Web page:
Petr Vořešák


Petr Vořešák

At work he’s an ethnomusicologist. After work, he becomes a musical maverick, experimenter and wayward wanderer, detouring back to the music that used to be cool. When he was little, he longed to have a band. But when he grew up, he started roving across the world so ended up a solitary singer-songwriter.

You can listen to Petr Vořešák’s music on YouTube, Bandcamp, and Soundcloud, all for free – it is licensed as CC BY-NC-SA 4.0.

For up-to-date information on upcoming concerts and other musical activities, follow him on Facebook page or sign up for an email newsletter.

If you like Petr Vořešák’s music, consider dropping some spare change into the Hat.

The Hat

Like Petr Vořešák’s music? Drop a coin into the Hat!

One hundred percent of your donation will help with the completion of his current projects. Right now, he is raising money to create the music video for the song Rusovláska. The fundraising campaign has no deadline. The project will be undertaken when the money comes together.

Raised so far

“The Hat is not a priori a tool to monetise music; it’s a way to share the cost of producing music with the people who enjoy it...”(read more...)




+420 721 974 223
For promotors
Petr Vořešák loves performing live and he’d be delighted to play for you. Please note:
  • it’s best to book him well in advance (especially for the international gigs)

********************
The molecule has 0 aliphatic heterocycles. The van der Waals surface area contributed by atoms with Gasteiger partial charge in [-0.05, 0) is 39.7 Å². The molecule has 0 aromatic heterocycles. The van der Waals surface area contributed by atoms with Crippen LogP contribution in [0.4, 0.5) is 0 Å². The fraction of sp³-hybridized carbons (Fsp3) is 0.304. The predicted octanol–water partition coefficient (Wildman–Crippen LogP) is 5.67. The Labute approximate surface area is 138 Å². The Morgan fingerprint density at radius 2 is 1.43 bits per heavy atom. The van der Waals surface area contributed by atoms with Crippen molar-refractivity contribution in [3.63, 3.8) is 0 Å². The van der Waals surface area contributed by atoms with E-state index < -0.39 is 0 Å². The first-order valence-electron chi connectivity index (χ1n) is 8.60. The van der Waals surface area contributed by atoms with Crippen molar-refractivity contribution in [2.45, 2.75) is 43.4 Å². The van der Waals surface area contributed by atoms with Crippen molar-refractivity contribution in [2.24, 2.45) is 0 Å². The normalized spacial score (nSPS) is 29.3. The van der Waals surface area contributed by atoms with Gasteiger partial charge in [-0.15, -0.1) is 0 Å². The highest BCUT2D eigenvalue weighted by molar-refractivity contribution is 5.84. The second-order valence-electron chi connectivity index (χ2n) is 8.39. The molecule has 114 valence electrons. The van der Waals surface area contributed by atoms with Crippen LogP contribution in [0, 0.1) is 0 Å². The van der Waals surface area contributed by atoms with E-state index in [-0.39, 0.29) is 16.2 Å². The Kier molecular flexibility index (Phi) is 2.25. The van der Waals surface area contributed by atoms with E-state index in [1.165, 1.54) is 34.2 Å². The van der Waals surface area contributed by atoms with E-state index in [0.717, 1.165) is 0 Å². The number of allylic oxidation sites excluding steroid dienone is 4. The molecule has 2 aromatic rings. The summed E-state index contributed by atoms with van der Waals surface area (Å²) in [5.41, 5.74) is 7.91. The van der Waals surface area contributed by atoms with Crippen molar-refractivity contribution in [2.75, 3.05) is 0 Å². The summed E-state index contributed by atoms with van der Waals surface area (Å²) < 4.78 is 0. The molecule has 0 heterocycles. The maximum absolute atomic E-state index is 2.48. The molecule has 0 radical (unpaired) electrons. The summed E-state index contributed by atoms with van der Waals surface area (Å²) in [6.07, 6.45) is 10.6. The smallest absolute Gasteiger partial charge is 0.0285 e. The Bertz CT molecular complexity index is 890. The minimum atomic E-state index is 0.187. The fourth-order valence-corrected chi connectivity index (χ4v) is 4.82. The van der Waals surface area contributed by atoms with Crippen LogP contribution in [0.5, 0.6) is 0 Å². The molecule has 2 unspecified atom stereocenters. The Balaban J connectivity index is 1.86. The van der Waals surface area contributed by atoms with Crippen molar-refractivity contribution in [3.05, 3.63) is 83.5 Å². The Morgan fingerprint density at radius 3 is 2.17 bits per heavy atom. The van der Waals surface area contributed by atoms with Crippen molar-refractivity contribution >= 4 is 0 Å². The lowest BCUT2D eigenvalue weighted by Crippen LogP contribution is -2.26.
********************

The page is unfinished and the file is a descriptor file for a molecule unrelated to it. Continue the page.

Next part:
• he enjoys playing to smaller audiences who like to listen, and he’s keen to play unplugged whenever possible
  • he welcomes playing in unusual places and strange venues, especially those that can be reached by train
  • he especially relishes playing concerts with his musician friends, either consecutively on the same stage or simultaneously side by side (or both in one evening)

Recent musical collaborators

Drop a coin into the Hat...

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  • Clicking on the button above opens the Revolut payment gateway in a new window.
  • Enter any amount in any currency.
  • Please add your email address in the note for the recipient.
  • These payment records are not processed automatically but by a human, so it may take a few days for your payment to appear on this page.
  • Thank you so much for allowing me to work on my music with freedom and independence!

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  • Clicking on the button above opens the payment gateway in a new window.
  • Enter any amount in any currency.
  • Please add your email address in the note for the recipient.
  • These payment records are not processed automatically but by a human, so it may take a few days for your payment to appear on this page.
  • Thank you so much for allowing me to work on my music with freedom and independence!

Make a bank transfer

IBAN: CZ67 0300 0000 0002 2695 8318 (BIC/SWIFT: CEKOCZPP)
  • The bank account above is registered in the Czech Republic and uses Czech crowns (CZK). Please note that if you are making an international transfer, your bank may charge additional fees.
  • Please add your email address in the note for the recipient.
  • Thank you so much for allowing me to work on my music with freedom and independence!
Supporters of the project
Anonymous contributor (01/03/2024)5000,-
Honza Batysta600,-
Anonymous contributor (21/06/2023)200,-
Majda Folkmanová200,-
Anonymous contributor (30/06/2023)300,-
Anonymous contributor (09/07/2023)1000,-
Anonymous contributor (09/07/2023)600,-
Anonymous contributor (24/08/2023)777,-
TOTAL contributions:8677,-
About the “Rusovláska” project